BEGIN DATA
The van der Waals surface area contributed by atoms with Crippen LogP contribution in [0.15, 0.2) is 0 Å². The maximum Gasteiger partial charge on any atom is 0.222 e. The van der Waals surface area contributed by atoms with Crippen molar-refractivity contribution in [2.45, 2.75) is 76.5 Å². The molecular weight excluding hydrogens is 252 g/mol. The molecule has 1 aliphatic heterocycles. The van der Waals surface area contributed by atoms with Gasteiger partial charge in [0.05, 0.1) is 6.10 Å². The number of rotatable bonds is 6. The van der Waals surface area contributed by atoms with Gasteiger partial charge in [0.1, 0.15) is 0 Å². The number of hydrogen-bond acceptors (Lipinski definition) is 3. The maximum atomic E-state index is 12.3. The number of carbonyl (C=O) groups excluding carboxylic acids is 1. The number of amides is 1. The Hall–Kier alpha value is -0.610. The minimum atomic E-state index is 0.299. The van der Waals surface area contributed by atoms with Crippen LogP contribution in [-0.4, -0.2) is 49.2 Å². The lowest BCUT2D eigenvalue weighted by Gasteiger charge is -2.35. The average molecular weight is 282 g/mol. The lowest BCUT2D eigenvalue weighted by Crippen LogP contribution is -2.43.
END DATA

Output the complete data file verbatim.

The van der Waals surface area contributed by atoms with Crippen LogP contribution in [0.15, 0.2) is 0 Å². The maximum Gasteiger partial charge on any atom is 0.222 e. The van der Waals surface area contributed by atoms with Crippen molar-refractivity contribution in [2.45, 2.75) is 76.5 Å². The molecular weight excluding hydrogens is 252 g/mol. The molecule has 1 aliphatic heterocycles. The van der Waals surface area contributed by atoms with Gasteiger partial charge in [0.05, 0.1) is 6.10 Å². The number of rotatable bonds is 6. The van der Waals surface area contributed by atoms with Gasteiger partial charge in [0.1, 0.15) is 0 Å². The number of hydrogen-bond acceptors (Lipinski definition) is 3. The maximum atomic E-state index is 12.3. The number of carbonyl (C=O) groups excluding carboxylic acids is 1. The number of amides is 1. The Hall–Kier alpha value is -0.610. The minimum atomic E-state index is 0.299. The van der Waals surface area contributed by atoms with Crippen LogP contribution in [-0.4, -0.2) is 49.2 Å². The lowest BCUT2D eigenvalue weighted by Gasteiger charge is -2.35. The average molecular weight is 282 g/mol. The lowest BCUT2D eigenvalue weighted by Crippen LogP contribution is -2.43.